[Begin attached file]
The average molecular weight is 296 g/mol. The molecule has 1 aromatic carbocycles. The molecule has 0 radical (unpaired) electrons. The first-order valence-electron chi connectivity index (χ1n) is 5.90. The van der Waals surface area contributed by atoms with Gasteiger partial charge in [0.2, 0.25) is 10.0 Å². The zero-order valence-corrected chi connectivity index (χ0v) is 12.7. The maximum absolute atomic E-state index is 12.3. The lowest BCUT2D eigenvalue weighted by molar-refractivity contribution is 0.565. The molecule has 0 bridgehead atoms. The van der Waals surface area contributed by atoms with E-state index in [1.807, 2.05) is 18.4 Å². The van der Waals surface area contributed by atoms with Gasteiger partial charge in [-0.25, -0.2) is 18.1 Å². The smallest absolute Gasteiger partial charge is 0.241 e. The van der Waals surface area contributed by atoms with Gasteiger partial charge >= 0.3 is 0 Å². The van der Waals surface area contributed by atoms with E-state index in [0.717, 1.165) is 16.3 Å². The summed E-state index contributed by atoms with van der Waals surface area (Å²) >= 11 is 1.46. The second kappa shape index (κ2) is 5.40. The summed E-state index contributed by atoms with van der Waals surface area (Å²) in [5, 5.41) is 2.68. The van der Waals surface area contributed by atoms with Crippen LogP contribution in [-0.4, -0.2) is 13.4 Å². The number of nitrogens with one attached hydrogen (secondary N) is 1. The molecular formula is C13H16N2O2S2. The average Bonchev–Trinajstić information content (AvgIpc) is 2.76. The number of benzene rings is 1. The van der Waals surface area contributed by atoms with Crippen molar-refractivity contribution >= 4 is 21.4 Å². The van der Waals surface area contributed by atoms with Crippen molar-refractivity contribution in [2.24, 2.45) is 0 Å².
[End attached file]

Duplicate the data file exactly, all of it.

The average molecular weight is 296 g/mol. The molecule has 1 aromatic carbocycles. The molecule has 0 radical (unpaired) electrons. The first-order valence-electron chi connectivity index (χ1n) is 5.90. The van der Waals surface area contributed by atoms with Gasteiger partial charge in [0.2, 0.25) is 10.0 Å². The zero-order valence-corrected chi connectivity index (χ0v) is 12.7. The maximum absolute atomic E-state index is 12.3. The lowest BCUT2D eigenvalue weighted by molar-refractivity contribution is 0.565. The molecule has 0 bridgehead atoms. The van der Waals surface area contributed by atoms with E-state index in [1.807, 2.05) is 18.4 Å². The van der Waals surface area contributed by atoms with Gasteiger partial charge in [-0.25, -0.2) is 18.1 Å². The smallest absolute Gasteiger partial charge is 0.241 e. The van der Waals surface area contributed by atoms with Gasteiger partial charge >= 0.3 is 0 Å². The van der Waals surface area contributed by atoms with E-state index in [0.717, 1.165) is 16.3 Å². The summed E-state index contributed by atoms with van der Waals surface area (Å²) >= 11 is 1.46. The second kappa shape index (κ2) is 5.40. The summed E-state index contributed by atoms with van der Waals surface area (Å²) in [5, 5.41) is 2.68. The van der Waals surface area contributed by atoms with Crippen LogP contribution in [-0.4, -0.2) is 13.4 Å². The number of nitrogens with one attached hydrogen (secondary N) is 1. The molecular formula is C13H16N2O2S2. The average Bonchev–Trinajstić information content (AvgIpc) is 2.76. The number of benzene rings is 1. The van der Waals surface area contributed by atoms with Crippen molar-refractivity contribution >= 4 is 21.4 Å². The van der Waals surface area contributed by atoms with Crippen molar-refractivity contribution in [2.24, 2.45) is 0 Å².